Sunset over the Port of Rotterdam. Photo courtesy of Shimmer.

Inspired by environmental activist and Buddhist philosopher Joanna Macy, WORLD AS LOVER, WORLD AS SELF turns to contemporary art to help us “relinquish our separateness” and take account of the “residue” of the world that we think we know. Our program does this through the concept of ‘defamiliarisation’ as a means to “turn the familiar strange” to redefine the Self and our subsequent community. Defamiliarisation, or aesthetic distance, is a literary and artistic technique coined by Russian formalists during the 1918 flu pandemic. According to the formalists, the method uses language in a way that ordinary objects are made to be reconsidered, that what is in front of us might surpass our assumptive narratives. It is a process of transformation through language to change perception. It is urgent. How can bodies, technologies and modes be taken outside of predefined cultural presumptions to de-categorise? To shapeshift, to morph, to glimmer, to shimmer.  In this program, we estrange not to create ‘other’ but to rethink the community radically, to engage with the World as Lover and as Self. 

Over more than a year, Shimmer has curated exhibition chapters by artist Magali Reus, Harm van den Dorpel, Geo Wyeth and now Ellen Gallagher and Dora Economou, which fade in and out of each other. We see the chapters crossing over as similar to the crossfade in film or music as a format. The artworks will intermingle, creating entangled relationships and networks of associations. Our approach is also the basis of our relationship with Akwa Ibom that approaches the exhibition as the chapters in a book to give space to experimental means of reception and consuming the afterlife of artworks. 

Shimmer and Akwa Ibom invite Ellen Gallagher and Dora Economou into our respective cities and spaces for a concurrent exhibition that is rhymetically sympathetic to the buildings and surrounding locations for this final and extended chapter.

Born in Providence, Rhode Island, in 1965, ELLEN GALLAGHER lives and works between Rotterdam, Netherlands and New York, United States of America. Gallagher builds intricate, multi-layered works that pivot between the natural world, mythology and history. Her process involves undoing and reforming trains of thought, often over long periods of time and across linked bodies of works. Over a highly multifaceted career, Gallagher’s work has been united by what she calls a ‘jitter’, an intellectual approach in which aesthetic possibilities are shook loose from seismic cracks beneath the surface of cultural entities normally thought to be unshakable and impermeable. Encompassing painting, drawing, collage and celluloid based projections that fuse technique and material into syncretic form, her arresting compositions are a process of recovery and reconstitution through the accumulation and erasure of media, which results in palimpsestic and topographic surfaces that are often carved, inlaid, mounted, printed, blotted and inscribed. Gallagher’s work is included in many major international museum collections, including MoMA, New York; Albright Knox Art Gallery, Buffalo; The Metropolitan Museum of Art, New York; The Art Institute of Chicago; MCA Chicago; MOCA, Los Angeles; Philadelphia Museum of Art, New York; Whitney Museum of Art, New York; Tate Modern, London; Irish Museum of Modern Art, Dublin.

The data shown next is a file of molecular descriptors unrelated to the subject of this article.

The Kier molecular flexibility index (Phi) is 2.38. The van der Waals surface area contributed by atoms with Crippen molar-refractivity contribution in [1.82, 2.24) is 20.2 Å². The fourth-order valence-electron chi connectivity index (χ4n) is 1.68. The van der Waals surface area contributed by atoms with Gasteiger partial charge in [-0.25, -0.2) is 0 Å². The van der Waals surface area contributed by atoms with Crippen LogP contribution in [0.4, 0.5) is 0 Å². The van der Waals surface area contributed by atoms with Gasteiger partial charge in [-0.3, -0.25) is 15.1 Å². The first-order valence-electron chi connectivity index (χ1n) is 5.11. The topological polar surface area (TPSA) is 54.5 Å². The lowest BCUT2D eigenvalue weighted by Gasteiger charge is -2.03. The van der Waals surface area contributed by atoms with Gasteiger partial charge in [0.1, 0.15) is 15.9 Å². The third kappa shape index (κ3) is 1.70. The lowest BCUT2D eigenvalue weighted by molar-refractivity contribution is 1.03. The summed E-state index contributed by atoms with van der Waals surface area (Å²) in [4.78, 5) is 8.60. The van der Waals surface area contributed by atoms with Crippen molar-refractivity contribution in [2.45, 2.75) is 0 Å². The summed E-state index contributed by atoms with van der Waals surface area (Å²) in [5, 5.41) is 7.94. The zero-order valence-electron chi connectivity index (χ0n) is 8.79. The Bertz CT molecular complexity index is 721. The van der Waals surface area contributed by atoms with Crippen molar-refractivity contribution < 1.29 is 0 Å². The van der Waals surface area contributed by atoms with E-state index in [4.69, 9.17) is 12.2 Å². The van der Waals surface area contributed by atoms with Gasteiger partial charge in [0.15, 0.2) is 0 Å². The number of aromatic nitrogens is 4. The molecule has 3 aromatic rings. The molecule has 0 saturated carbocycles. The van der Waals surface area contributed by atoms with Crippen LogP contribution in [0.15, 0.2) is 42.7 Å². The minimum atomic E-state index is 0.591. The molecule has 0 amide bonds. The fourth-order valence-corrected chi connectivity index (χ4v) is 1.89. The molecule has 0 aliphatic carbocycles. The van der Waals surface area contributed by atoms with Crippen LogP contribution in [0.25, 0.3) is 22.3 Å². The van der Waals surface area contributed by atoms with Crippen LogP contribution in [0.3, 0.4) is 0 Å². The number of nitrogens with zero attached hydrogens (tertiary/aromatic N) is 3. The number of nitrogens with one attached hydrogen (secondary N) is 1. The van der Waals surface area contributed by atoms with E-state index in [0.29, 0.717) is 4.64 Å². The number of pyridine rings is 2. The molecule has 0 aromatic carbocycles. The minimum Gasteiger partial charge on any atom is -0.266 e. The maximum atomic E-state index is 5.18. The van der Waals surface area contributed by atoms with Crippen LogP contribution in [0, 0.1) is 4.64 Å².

DORA ECONOMOU was born in Athens in 1974, where she lives and works. She is a graduate of the Athens School of Fine Arts and Pratt Institute, New York. She works on sculptures, photography and staged sketches of props and men. She is concerned with materials, their inherent capacities, their metamorphosis when paired in distinct contexts, their relationships with found text and image.Her work has been exhibited internationally, including at Radio Athènes; Athens Municipality Art Centre; National Museum of Contemporary Art (EMST); Onassis Foundation Cultural Centre; DESTE Foundation; The Breeder; 2nd & 3rd Athens Biennale; Gazonrouge, Athens; Palinsesti, San Vito al Tagliamento; Transmission, Glasgow; Artspace, Sydney; 1st Saint-Tropez Cultural Summer. She is represented by RIBOT Arte Contemporanea, Milan; and Françoise Heitsch, Munich.  

Katfish by Ellen Gallagher 


“Take care”, responds Ignatz, hurling his habitual brick at the lovesick Krazy Kat.   – Elisabeth Crocker, “Some Say it With A Brick”: George Herriman’s Krazy Kat, 2008.


Ellen Gallagher’s layered painting practice encompasses collage, print, film, and sculptural relief.